TF: The episodes with the zombie mask is real; Larry's first date mirrors mine closely, except the girl didn't disappear -- I took her home safely. And there are several other anecdotes from my life I used, The Time Mom Took Some Poor Kids Coats, The Time We Picked Up Hitchhikers On Our Way To School. Larry and I both loved Stephen King books as boys (and still do). 


We both caught snakes, carried .22 rifles, and on and on. I took a bunch of stuff from my life and put the thread of the missing girl into them, then added Silas (though my mother used to pray for a friend for me, and one came...)

RT: You are known for your realistic depictions of characters. If Larry and Silas were indeed real people, would you be friends with either? 

TF: Both. I'd find Larry too clean-living to be much fun, though. I'd tell him to leave Amos, Mississippi and see the world. 

RT: Your characters are deeply affected by the rumors and innuendo as neighbors speculate about each other. This can be a downside of living in a close-knit community. What do you feel are some of the positives of living in a small town?

TF: The positives and negatives are often the same: You know everybody, but you know everybody.

RT: You worked diligently to finish college – I read somewhere that in order to afford school you actually worked on a hazardous waste crew. Was writing always the end goal for you even during these tough times?

TF: By my mid-twenties, yes. I'd worked at several jobs while writing, but I started getting really serious about it around the time I was working in the chemical plant, cleaning up hazardous waste. I'd be in a fully encapsulated plastic suit, air piped in, gloves taped over gloves, boots over boots, augering up samples of poisonous mud. But I'd be thinking of the story I wanted to write, knowing I didn't want to be here all my life. A lot of my jobs were on the night shift, which was good because, with fewer or no bosses around, I could read or write my stories.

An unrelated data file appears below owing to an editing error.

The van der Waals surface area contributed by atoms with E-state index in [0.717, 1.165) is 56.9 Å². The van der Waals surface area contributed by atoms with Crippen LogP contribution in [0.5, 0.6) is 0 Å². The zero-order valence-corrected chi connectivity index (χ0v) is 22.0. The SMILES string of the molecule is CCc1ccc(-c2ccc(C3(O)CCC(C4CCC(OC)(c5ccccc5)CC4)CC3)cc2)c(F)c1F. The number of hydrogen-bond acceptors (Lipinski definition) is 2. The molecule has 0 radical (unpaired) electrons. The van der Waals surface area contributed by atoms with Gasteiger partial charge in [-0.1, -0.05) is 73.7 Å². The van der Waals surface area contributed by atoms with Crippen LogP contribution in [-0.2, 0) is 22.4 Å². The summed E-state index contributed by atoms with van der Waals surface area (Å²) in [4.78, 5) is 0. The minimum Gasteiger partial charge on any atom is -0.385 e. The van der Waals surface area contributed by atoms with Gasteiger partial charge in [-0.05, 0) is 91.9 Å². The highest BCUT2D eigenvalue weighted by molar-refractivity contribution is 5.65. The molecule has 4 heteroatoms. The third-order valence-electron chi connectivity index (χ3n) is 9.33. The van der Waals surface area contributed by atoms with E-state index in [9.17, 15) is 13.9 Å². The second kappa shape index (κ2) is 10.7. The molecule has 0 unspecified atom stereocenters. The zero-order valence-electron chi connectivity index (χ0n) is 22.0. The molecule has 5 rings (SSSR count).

RT: You are the writer in residence at the University of Mississippi. Some of the other RT editors and myself were speculating exactly what this entails. (More than one of us had the vision of you sitting in a glass box with a laptop while students stopped by to watch you write.)

TF: The glass box reminds me of Harlan Ellison, who used to sit in the windows of bookstores and write stories while people watched. Or Robert Olen Butler, who real-time camera-ed himself online as he composed a story. Believe me, nobody wants to be outside my glass box. Lots of scratching to watch. Farting. Just sitting glazed over staring at the computer. Playing solitaire. Napping. 

I've actually just become a tenure-track assistant professor, if you can believe it. 

I came here to Oxford in 2001 as the John and Renee Grisham Writer-in-Residence, which is for an "emerging Southern writer." That changes each year, and we get someone new. We just never left, even when that year was up. My wife, Beth Ann Fennelly, hired on with the English Dept. and they offered me one class per semester, as a writer in residence, with no name attached. 

Now, as I say, I'm an assistant professor. I now teach two classes each semester as well as direct theses, serve on committees, mentor students, read admissions, etc. I rarely "profess" anything.

RT: And finally, is there anything you can share about the next book you are working on?

Tom Franklin: A new novel, co-written with my wife, Beth Ann Fennelly, about the flood of 1927, how it affects two government agents and the young woman they meet.